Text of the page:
Major drug company to market implantable microchips that deliver drugs inside the body

"Artificial gland" replaces injections and pills now needed to treat chronic diseases
July 6, 2015

Implantable microchip-based drug delivery device (credit: Robert Farra et al./Science Translational Medicine)

MIT spinoff Microchips Biotech has partnered with Teva Pharmaceutical, the world’s largest producer of generic drugs, to commercialize its wirelessly controlled, implantable, microchip-based devices that store and release drugs inside the body over a period of years.

Invented by Microchips Biotech co-founders Michael Cima, the David H. Koch Professor of Engineering, and Robert Langer, the David H. Koch Institute Professor, the device can be programmed wirelessly to release individual doses for up to 16 years to treat, for example, diabetes, cancer, multiple sclerosis, and osteoporosis.*

Top: 10 reservoirs per microchip. Bottom: cross section of one reservoir showing drug being released. (credit: Robert Farra et al./Science Translational Medicine)

The microchips consist of hundreds of pinhead-sized reservoirs, each capped with a metal membrane, that store tiny doses of therapeutics or chemicals. A programmed electric current delivered by the device removes the reservoir membrane, releasing a single dose.

Microchips Biotech also plans to co-develop microchips to treat specific diseases, and will continue work on its flagship product, a birth-control microchip, backed by the Bill and Melinda Gates Foundation, that releases contraceptives and can be turned on and off wirelessly.

Improving adherence to medication prescriptions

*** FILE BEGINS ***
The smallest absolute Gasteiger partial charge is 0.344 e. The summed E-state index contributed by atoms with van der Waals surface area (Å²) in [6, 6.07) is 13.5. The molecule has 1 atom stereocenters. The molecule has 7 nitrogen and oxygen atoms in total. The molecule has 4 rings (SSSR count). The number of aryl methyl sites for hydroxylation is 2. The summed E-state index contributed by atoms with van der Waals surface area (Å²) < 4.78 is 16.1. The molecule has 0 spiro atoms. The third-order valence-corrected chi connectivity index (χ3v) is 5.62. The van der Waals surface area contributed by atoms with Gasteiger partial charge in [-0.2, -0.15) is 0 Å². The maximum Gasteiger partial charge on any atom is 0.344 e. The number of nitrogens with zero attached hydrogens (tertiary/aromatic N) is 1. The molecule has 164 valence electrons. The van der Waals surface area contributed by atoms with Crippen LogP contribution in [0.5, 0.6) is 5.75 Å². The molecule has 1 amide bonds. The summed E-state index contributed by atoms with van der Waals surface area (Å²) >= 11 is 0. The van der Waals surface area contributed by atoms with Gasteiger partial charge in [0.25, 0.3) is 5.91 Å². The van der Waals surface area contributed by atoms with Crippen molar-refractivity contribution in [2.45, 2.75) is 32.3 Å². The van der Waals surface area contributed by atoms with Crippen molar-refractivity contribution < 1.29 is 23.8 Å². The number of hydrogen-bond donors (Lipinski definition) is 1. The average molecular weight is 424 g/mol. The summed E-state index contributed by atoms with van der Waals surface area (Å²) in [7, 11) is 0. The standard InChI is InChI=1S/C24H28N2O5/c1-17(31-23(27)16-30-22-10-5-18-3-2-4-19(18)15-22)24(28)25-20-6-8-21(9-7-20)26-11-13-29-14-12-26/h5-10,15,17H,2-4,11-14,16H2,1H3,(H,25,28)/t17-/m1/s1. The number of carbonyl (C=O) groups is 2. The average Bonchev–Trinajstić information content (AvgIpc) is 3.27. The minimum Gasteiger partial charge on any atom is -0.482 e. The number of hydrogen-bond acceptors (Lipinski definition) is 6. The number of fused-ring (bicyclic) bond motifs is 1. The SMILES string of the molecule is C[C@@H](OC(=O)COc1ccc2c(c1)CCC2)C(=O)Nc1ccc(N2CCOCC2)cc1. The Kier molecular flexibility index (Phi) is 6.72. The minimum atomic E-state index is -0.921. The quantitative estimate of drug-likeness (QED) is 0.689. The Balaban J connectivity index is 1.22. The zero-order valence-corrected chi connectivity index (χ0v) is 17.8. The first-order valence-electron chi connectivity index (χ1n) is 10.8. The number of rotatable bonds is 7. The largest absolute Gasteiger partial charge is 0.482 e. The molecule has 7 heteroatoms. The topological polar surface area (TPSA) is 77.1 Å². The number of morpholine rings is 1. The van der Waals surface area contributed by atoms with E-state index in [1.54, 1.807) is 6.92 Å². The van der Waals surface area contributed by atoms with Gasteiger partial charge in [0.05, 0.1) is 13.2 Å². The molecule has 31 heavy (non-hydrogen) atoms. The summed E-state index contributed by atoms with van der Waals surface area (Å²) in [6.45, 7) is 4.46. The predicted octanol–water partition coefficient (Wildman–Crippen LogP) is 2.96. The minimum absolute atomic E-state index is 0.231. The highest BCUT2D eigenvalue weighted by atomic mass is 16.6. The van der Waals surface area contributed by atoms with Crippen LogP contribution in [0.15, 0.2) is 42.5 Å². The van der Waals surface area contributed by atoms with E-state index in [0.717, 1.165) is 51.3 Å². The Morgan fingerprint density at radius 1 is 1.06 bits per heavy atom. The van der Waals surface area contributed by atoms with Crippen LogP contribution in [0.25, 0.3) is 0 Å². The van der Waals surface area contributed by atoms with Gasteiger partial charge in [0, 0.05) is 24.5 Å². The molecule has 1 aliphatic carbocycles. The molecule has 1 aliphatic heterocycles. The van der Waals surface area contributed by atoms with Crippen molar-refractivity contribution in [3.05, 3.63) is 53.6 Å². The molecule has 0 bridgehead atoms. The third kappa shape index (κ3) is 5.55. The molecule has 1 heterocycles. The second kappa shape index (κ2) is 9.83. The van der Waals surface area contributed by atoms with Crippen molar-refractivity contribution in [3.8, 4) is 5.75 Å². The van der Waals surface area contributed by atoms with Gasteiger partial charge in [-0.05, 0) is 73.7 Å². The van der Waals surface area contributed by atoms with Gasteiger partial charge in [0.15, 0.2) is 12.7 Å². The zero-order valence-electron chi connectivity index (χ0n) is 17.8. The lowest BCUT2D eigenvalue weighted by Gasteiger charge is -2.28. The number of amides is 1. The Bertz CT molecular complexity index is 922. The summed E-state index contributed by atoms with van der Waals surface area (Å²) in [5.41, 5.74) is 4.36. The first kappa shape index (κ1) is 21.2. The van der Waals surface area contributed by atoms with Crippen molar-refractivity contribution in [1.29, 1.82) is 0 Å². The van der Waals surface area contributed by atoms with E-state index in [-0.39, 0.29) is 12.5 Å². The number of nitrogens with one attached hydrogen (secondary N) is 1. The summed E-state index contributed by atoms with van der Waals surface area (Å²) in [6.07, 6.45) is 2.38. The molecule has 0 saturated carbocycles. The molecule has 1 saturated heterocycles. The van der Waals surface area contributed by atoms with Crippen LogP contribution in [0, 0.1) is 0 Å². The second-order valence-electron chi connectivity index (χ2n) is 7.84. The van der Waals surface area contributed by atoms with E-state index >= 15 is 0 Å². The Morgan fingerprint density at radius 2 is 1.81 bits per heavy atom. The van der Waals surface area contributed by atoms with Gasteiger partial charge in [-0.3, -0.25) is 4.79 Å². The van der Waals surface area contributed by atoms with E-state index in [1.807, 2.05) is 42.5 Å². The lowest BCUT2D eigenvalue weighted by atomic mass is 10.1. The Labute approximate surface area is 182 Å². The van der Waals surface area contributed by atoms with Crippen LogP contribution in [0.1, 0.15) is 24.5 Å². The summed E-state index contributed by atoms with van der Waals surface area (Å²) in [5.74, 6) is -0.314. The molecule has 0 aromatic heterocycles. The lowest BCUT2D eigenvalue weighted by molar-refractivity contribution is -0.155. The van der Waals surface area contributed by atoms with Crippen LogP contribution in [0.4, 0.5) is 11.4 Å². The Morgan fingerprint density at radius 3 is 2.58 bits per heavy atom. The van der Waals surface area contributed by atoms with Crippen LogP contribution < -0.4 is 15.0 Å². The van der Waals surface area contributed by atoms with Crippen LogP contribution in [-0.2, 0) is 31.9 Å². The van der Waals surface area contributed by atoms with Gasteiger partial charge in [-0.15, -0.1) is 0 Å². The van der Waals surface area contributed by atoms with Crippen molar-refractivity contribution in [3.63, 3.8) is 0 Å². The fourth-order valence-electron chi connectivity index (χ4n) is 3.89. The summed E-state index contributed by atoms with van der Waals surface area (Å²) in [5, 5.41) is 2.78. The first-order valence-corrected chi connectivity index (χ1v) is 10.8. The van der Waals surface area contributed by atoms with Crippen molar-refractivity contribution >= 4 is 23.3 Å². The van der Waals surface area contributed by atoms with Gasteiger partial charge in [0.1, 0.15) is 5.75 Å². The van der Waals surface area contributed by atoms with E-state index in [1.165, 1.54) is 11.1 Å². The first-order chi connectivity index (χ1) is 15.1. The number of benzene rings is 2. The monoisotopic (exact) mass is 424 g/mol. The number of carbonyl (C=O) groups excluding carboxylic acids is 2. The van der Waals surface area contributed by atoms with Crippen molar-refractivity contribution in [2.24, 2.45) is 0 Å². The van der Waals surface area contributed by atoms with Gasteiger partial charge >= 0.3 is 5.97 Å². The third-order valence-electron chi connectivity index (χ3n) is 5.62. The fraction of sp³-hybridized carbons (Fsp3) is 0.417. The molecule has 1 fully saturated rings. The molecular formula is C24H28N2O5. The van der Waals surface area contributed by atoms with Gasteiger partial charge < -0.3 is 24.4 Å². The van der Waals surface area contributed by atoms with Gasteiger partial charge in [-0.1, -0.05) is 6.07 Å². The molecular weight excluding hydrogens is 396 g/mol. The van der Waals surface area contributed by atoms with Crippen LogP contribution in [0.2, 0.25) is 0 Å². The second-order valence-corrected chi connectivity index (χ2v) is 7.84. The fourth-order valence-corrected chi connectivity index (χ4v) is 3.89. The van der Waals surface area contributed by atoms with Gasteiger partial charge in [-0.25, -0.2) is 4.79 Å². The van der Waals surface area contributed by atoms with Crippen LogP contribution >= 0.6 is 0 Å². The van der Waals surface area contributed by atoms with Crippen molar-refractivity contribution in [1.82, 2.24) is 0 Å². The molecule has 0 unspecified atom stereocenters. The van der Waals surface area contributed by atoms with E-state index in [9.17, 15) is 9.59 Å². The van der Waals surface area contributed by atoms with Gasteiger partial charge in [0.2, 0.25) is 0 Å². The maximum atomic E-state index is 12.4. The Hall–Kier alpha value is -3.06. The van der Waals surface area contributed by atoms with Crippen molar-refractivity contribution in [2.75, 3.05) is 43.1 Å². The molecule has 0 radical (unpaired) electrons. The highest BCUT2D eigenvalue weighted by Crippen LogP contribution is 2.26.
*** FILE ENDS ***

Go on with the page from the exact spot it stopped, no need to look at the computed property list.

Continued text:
Microchips Biotech says these microchips could also improve medication-prescription adherence. A 2012 report published in the Annals of Internal Medicine estimated that Americans who don’t stick to prescriptions rack up $100 billion to $289 billion annually in unnecessary health care costs from additional hospital visits and other issues. Failure to follow prescriptions, the study also found, causes around 125,000 deaths annually and up to 10 percent of all hospitalizations.

* In 2011, Langer and Cima, and researchers from MicroCHIPS, conducted the microchips’ first human trials to treat osteoporosis — this time with wireless capabilities. In that study, published in a 2012 issue of Science Translational Medicine, microchips were implanted into seven elderly women, delivering teriparatide to strengthen bones. Results indicated that the chips delivered doses comparable to injections — and did so more consistently — with no adverse side effects.

A major innovation was enabling final assembly of the microchips at room temperature with hermetic seals, using a modified cold-welding “tongue and groove” process by depositing a soft, gold alloy in patterns on the top of the chip to create tongues, and grooves on the base. By pressing the top and base pieces together, the tongues fit into the grooves, and plastically deforms to weld the metal together to ensure a seal.